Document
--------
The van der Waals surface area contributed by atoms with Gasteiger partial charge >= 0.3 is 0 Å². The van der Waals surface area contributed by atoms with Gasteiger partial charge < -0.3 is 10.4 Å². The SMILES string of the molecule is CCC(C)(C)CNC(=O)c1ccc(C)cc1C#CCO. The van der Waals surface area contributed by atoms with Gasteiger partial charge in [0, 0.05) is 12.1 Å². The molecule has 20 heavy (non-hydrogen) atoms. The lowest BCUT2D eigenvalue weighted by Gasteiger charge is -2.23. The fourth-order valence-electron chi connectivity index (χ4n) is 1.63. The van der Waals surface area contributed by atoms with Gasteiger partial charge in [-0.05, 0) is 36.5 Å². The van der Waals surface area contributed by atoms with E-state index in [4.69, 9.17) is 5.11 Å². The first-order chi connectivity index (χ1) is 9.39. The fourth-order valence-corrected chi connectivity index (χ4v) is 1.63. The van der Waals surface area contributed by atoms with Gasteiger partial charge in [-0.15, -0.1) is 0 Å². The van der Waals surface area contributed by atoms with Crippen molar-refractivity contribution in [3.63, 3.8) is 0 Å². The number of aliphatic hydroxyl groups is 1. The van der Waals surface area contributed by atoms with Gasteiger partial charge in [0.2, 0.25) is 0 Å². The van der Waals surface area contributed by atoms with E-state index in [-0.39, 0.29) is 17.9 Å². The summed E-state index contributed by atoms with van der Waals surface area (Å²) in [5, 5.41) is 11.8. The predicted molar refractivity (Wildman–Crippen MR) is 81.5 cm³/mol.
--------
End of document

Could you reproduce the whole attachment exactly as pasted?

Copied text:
The van der Waals surface area contributed by atoms with Gasteiger partial charge >= 0.3 is 0 Å². The van der Waals surface area contributed by atoms with Gasteiger partial charge < -0.3 is 10.4 Å². The SMILES string of the molecule is CCC(C)(C)CNC(=O)c1ccc(C)cc1C#CCO. The van der Waals surface area contributed by atoms with Gasteiger partial charge in [0, 0.05) is 12.1 Å². The molecule has 20 heavy (non-hydrogen) atoms. The lowest BCUT2D eigenvalue weighted by Gasteiger charge is -2.23. The fourth-order valence-electron chi connectivity index (χ4n) is 1.63. The van der Waals surface area contributed by atoms with Gasteiger partial charge in [-0.05, 0) is 36.5 Å². The van der Waals surface area contributed by atoms with E-state index in [4.69, 9.17) is 5.11 Å². The first-order chi connectivity index (χ1) is 9.39. The fourth-order valence-corrected chi connectivity index (χ4v) is 1.63. The van der Waals surface area contributed by atoms with Gasteiger partial charge in [-0.15, -0.1) is 0 Å². The van der Waals surface area contributed by atoms with Crippen molar-refractivity contribution in [3.63, 3.8) is 0 Å². The number of aliphatic hydroxyl groups is 1. The van der Waals surface area contributed by atoms with Gasteiger partial charge in [0.2, 0.25) is 0 Å². The van der Waals surface area contributed by atoms with E-state index in [-0.39, 0.29) is 17.9 Å². The summed E-state index contributed by atoms with van der Waals surface area (Å²) in [5, 5.41) is 11.8. The predicted molar refractivity (Wildman–Crippen MR) is 81.5 cm³/mol.